1. Humble beginnings

I am Dieter Rolf Fischer, born Jan. 30th 1950 in Esslingen, Germany. My parents were not rich. My father, Wilhelm Ludwig Fischer was a quiet, contended man. He didn't have a higher education due to the first world war. Later he lost a leg in an industrial accident, which put many of his plans on hold. His income as factory worker never gave us enough money. My mother, Pauline, a small-built, active woman, constantly worried about finances.

I was the youngest of five children at home. My two older sisters were actually from another man. Five children with a small income and a mother that did not know how to budget set the scene for preventable, yet real poverty.

In the late fifties and early sixties West Germany was regarded as a miracle economy. Out of the ruins of World War Two sprung a vibrant society that surprised the world with a staggering recovery. My family missed out on the fairytale. To make matters worse my mother was the kind of person who let it all hang out. We always knew how much money, or should I say how little money, she had left and hear her worrying cry: “Will it last until the next pay day”. It usually didn’t. We kids dreaded the long walk across town to a lady who used to lend us money. The constant cycle of borrowing money, overspending and wasting it on silly, unnecessary items, made me into a shy boy with a giant inferiority complex.

One of my earliest childhood memories was sitting on top on an ironing machine watching television. None of my friend's parents had television yet, let alone ironing machines. My mother bought these luxury goods on credit. She must have regarded herself a pioneer in this field, because in Germany in 1957 buying on credit was not a common practice. Money for food was often non-existent. I remember times when we had to run an electric cable to a neighbour, so we could watch television, because the electricity had been cut off.

Mother controlled the family. She was a hard worker, very honest and always paid back any money borrowed. On father’s pay day mother would take the short walk across the railway line to meet my dad at a prearranged spot for him to hand over the pay through the fence. My father was a very contented man despite the loss of his leg. I remember him sitting by the window smoking his pipe and watching television. There was not much physical play or interaction, partly because of his leg. I still loved my dad and respected him.

Out of the five children I was the only one to complete a higher education. My eldest brother, despite having less education than me, completed a cadetship in the management of a department store. He stayed with the same company all his working life and made it right to top level. I was just as bright but not as assertive. All my life I harboured a slight resentment towards his success. He seemed to receive all the accolades. I felt ignored while playing the nice guy. Later I realized I was craving for recognition, but at the same time was afraid of it.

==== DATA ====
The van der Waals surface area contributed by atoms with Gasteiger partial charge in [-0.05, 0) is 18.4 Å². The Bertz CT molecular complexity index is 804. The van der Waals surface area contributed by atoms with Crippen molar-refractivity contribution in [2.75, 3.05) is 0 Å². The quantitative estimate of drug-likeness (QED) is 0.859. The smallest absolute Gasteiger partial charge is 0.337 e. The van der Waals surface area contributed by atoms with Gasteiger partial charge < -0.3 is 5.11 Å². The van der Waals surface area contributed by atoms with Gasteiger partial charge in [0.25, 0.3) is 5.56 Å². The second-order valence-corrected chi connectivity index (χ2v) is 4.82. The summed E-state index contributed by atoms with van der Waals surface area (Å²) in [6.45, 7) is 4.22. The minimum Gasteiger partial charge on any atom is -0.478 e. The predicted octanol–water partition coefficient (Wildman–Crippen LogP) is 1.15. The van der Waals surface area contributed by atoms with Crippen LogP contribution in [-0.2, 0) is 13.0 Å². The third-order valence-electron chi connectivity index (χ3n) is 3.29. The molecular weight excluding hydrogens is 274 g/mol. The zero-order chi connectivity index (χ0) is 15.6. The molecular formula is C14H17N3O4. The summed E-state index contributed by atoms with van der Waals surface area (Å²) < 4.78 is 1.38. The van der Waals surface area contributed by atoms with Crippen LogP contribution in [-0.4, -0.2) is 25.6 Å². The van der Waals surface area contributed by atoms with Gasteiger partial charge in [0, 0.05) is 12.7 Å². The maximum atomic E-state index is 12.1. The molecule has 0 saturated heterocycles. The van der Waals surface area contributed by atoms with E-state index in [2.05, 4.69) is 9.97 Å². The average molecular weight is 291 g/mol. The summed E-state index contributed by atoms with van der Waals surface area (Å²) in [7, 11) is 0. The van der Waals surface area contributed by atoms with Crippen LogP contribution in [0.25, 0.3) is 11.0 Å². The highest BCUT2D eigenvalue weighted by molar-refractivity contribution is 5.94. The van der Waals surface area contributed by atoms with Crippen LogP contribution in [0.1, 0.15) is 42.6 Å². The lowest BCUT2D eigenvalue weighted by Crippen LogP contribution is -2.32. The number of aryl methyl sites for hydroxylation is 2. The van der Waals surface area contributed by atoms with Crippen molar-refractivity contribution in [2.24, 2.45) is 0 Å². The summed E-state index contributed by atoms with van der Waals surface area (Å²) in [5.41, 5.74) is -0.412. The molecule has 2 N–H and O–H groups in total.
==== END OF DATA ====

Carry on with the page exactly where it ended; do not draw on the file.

After finishing Mittel-Schule (Secondary college) I took on an traineeship as commercial clerk with a machine tool manufacturer. I learned all aspects of the commercial operations and worked in the sales department after completion. I found early on that I had a good grasp of issues. I remember once during a meeting clarifying a matter to the senior sales director on behalf of a foreign client. I spoke much better English than he, despite my young age.

At age 14 I came in contact with a church that was small in number but took their faith very seriously. A boy from the neighbourhood invited me to the kid’s club. I enjoyed the fun, the games and the stories. I started to attend the Sunday Church services as well. During a weekend retreat on a farm in the country I was one of a number who indicated they wanted to become “born again”. The leaders tried to explain the theology to us. I must confess that it was only many years later that I fully understood the real reason why a man was nailed to a cross 2000 years ago. Yet I know that on May 2nd 1964 something took place in my life that still has consequences and affects my daily life to this day.

In early 1969 I answered an advertisement by the Australian Government trying to attract migrants to the young country. “Come to Australia, land of the Future” the brochure read. It was an opportunity I did not want to let pass by. It only cost 50 dollars. I could afford that. Only months after completing my traineeship as commercial clerk, I found myself on a plane bound for Sydney, Australia. It happened to be same weekend Neil Armstrong and the crew of Apollo 13 ventured into outer space and landed on the moon. I did not know anybody, had little money and no job. I was eager to embark on a future of adventure.   

          Chapter  2

          Index